• Leah Van Someren

Jesus Take the Wheel

Have you ever tried hijacking a vehicle…speeding 120mph…at night…up a hairpin, mountain road? You know, when you’re positive the driver can’t see the road as well as you and the only way to stay safe is to drive yourself? You are certain you must take a right and if the driver turns left, he will plummet you off the edge of a cliff to impending doom!


As you grapple for the wheel, he lovingly submits, feigning relinquishing control. Unbeknownst to you (and for your good), he continues commanding the foot pedals. You jerk the car around corners, narrowly missing oncoming traffic and screeching past wildlife. White knuckled, you gripe and complain how difficult it is driving from the passenger seat. After the learned struggle, your driver-turned-pedal-pusher taps on your shoulder, asking if you’d like to assume the passenger seat. Wearily, you throw your hands up and join your girl, Carrie Underwood in song…Jesus take the wheel!

Does any of this sound familiar?!


God recently revealed this foundational theme in my life…

I don’t trust, in my heart of hearts, God is good.

Because I don’t trust, in my heart of hearts, God is good, I don’t believe God will honor His promises.

Because I don’t believe God will honor His promises, I don’t rely on God’s providence.

Because I don’t rely on God’s providence, I am convinced I must take care of myself.

Because I am convinced I must take care of myself, I hijack my life from God.

When I hijack my life from God, I excessively plan.

When I excessively plan, I pay homage to the idol of control.

When I pay homage to the idol of control, I flee Jesus’ presence.

Real life example:

I am breaking my lease on my current living situation by a full year. To do so smoothly, I needed to find a suitable roommate replacement. One who my current roommates approve of and would leave the house as positive as it is right now. I’ve been thinking (notice I said thinking, not praying) about this since October when I committed to the Race.

As April approached, you know what I did first? Planned. Stressed and high-strung, I armed all social channels with requests for a roommate and as responses came in, I brought girls in left and right to see the space. Knowing very little about my proposed candidates left me in the dog house with my roommates who felt like I wasn’t taking care to vet options according to our house culture.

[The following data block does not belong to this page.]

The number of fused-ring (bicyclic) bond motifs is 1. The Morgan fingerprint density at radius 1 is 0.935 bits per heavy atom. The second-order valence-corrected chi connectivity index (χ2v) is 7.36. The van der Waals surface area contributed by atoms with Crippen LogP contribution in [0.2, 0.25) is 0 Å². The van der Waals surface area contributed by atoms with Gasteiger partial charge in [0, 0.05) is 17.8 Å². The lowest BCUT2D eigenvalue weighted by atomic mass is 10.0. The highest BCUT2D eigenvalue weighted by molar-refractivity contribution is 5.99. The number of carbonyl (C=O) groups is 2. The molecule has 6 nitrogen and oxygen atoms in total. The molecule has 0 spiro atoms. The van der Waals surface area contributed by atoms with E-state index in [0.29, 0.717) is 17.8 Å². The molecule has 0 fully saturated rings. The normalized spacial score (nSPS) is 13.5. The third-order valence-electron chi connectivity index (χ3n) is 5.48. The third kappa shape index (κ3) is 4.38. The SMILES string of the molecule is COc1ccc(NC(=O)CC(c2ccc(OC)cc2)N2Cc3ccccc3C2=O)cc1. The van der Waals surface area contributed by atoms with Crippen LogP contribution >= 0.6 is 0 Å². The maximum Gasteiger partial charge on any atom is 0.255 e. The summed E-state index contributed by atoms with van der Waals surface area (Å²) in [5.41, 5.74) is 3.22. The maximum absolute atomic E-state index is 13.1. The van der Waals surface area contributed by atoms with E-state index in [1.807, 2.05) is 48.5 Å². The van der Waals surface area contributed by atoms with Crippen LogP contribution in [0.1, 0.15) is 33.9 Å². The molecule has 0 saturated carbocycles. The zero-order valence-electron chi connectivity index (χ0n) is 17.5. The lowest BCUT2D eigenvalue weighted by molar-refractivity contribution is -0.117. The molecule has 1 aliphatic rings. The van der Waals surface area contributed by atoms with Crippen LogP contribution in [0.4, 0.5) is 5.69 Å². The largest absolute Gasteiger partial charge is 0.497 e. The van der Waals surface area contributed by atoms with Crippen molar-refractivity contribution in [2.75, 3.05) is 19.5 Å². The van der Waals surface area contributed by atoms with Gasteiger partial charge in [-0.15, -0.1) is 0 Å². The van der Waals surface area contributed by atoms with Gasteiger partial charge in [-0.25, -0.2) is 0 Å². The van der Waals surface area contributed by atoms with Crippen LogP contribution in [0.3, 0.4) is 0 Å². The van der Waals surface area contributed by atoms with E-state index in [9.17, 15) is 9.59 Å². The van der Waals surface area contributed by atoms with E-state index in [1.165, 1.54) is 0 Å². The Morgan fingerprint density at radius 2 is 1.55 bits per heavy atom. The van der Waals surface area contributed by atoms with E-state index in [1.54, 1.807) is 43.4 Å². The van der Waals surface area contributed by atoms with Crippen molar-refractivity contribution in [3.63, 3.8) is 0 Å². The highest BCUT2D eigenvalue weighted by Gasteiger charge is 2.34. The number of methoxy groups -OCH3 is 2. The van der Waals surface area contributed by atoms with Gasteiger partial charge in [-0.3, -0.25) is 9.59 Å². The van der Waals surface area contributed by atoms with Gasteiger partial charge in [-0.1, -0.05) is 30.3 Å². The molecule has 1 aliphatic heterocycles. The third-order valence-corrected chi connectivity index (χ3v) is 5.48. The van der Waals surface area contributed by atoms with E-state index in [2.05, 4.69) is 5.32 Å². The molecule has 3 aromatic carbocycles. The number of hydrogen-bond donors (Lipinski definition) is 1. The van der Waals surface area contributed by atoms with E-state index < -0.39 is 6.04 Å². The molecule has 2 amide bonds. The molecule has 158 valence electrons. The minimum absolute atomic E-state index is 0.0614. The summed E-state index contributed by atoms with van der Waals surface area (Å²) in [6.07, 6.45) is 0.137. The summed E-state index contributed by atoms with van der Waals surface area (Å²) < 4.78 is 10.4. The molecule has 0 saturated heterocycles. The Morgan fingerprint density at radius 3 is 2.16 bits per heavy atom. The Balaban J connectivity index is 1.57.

Taking the feedback, I edited my process – not with prayer – but just asking more in-depth questions of the potential suitors. Yet even still, I traversed the well-worn path and white knuckled my way to a solution. In the sixth attempt, I brought in a girl who both roommates felt great about! (It was on Saturday, April 15 for the sake of timelines).

“Yes!” I rejoiced, “I did it! One more thing off my list!”

I began to relax my grip only to get an email from the potential replacement two days later declining my request to move in. Hope dashed, stress levels at an all-time high, I felt the pang of conviction. I hadn’t prayed, asking God to meet my need. I’d been whipping ‘my’ car – ‘my’ life – around blind turns, convinced I needed to take care of myself because my heart didn’t trust God is good and would provide.

Truth be told, you can pray for intangible things all you want – patience, peace, joy, etc. – without giving up control. Because they aren’t measurable, there is no physical consequence if you don’t in fact gain them. But ask for something tangible, a physical thing (or person) you need and there’s no denying if it’s not provided. It’s not often we feel this need in our privileged lives. And if it’s not provided…then what? You feel the fear and dissonance of lack, requiring you (in your most pious reaction) to double down on your trust in God. That’s scary – trust is scary.

Through this tension of conviction, I felt it, the tap, tap on my shoulder, God lovingly inviting me to return to His presence. Not joking, even every morning devotional I read out of Jesus Calling that week revolved around the harmfulness of excessive planning.

“If you’d like, you can surrender the wheel, Leah. I know where we are going. You can trust Me” His Spirit whispered softly.

That Saturday (April 22), I met with my mentor. I ran her through the story, expressing my plans, stress, conviction and desire to repent. I also explained the fear of praying for something tangible. As we read Scripture, prayed and repented, she also went a step farther and prayed for my physical need. I felt immense peace wash through my heart, the true peace that comes from relinquishing control and returning to God’s presence.

Hours went by and that afternoon, I checked my email only to find a note sent that morning from the woman who once declined. She explained she had a change in priorities and if the space were still available, she would love to move in at the end of May.

Hallelujah! Folks, that right there is a DIRECT answer to prayer, a testimony to God’s true goodness and how He lovingly excepts the wheel back with no condemnation. The truth is, in our need - our lacking - and through our weakness, God’s power – even desire – to provide is glorified if and when we trust His goodness. I can honestly say, if tomorrow I broke my leg and couldn’t serve on the Race, learning this lesson would be worth it.

Thanks be to God